Slovakia is a pretty small country with 5.4 million inhabitants, but it has an enormous competitive advantage: Bratislava, its capital is located within an hour’s drive from the magnificent Vienna. One would think that the proximity to this established economy as well as its membership in the Euro zone would result in high standards of living, and, correspondingly, salary levels. Yet, even in the IT industry, where skills of software developers are in high demand, this is clearly not the case.

I have spoken to Matej Valuch, the executive director at New Generation Recruitment to learn more about Slovak IT labor market. This is what he told me.

Apparently, as anywhere in eastern Europe talented IT engineers are in high demand. Local branches of multinationals such as IBM, Logica, Microsoft to name but a few, recruit the best students straight out of the university. More experienced software development professionals has their phone ringing every day with the jobs on offer.

Curiously though, IT salaries remain at a reasonable level. For example .NET developers with 3-5 years experience earn on average 1390 Euros (gross monthly salary), although expectations may be 30 per cent higher, which as Valuch puts it, “is a phenomenon of high expectations because of unrealistic ideas of Western IT salaries are like”.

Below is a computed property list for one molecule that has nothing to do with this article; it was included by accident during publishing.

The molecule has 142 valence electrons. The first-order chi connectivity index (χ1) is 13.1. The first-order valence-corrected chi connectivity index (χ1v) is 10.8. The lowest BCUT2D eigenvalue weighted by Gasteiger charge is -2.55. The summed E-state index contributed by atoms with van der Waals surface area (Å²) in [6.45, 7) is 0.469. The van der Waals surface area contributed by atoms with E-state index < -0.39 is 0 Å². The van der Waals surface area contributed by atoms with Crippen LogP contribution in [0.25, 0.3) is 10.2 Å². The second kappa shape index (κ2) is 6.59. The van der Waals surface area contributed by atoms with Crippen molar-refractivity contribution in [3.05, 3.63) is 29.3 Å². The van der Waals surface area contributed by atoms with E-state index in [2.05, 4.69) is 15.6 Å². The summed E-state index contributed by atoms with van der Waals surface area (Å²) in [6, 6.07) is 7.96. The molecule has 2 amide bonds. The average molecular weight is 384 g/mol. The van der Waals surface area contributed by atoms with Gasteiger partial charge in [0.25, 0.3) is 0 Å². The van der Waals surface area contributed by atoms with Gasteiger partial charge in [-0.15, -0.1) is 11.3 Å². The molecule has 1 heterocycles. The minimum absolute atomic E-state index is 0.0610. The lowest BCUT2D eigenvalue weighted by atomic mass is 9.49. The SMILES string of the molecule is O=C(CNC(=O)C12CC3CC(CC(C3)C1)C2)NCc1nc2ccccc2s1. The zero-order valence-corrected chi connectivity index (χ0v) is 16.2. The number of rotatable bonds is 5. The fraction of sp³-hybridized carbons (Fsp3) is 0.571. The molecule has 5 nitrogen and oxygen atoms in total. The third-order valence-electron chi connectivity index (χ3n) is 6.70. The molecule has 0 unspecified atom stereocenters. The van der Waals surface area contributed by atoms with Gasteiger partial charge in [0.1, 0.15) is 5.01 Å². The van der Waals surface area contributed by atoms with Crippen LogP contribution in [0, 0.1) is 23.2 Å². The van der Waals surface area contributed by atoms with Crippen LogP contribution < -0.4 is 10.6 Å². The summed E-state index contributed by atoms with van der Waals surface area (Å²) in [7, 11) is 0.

To arrive to a total cost of employment one must add 35 per cent of payroll taxes and social security payments, but still a total monthly cost of an experienced .Net developer of under 2000 Euros is reasonable, compared to Silicon Valley. This is why Rastislav Turek, the founder of a movie rating startup, which employs 14 people, chose Bratislava as a location for his company. During our brief meeting in Bratislava last summer he said that Slovakia compares favorably to Silicon Valley, where any developer would cost at least $100 000 per year.

Smaller companies, especially from Austria and Germany also recruit IT specialists for their local branches, typically no more than teams of 5 to 6 people. But the understanding of the market dynamics, according to Valuch is not always there. For example, many companies expect to publish a job ad and expect CVs of prospective candidates to flow in.

Head-hunting is still the most effective way to build a software development team in Slovakia, as probably anywhere in eastern Europe. But in terms of its location (direct flights to Vienna are numerous), and Euro as its currency Slovakia is a convenient outsourcing destination for the western project managers looking to set up their software development team in eastern Europe. For Austrian businesses it also offers proximity to the nearshore software development team.

Alternatively one might want to work with a local supplier, which, according to GoalEurope research, add up to over 100 outsourcing companies.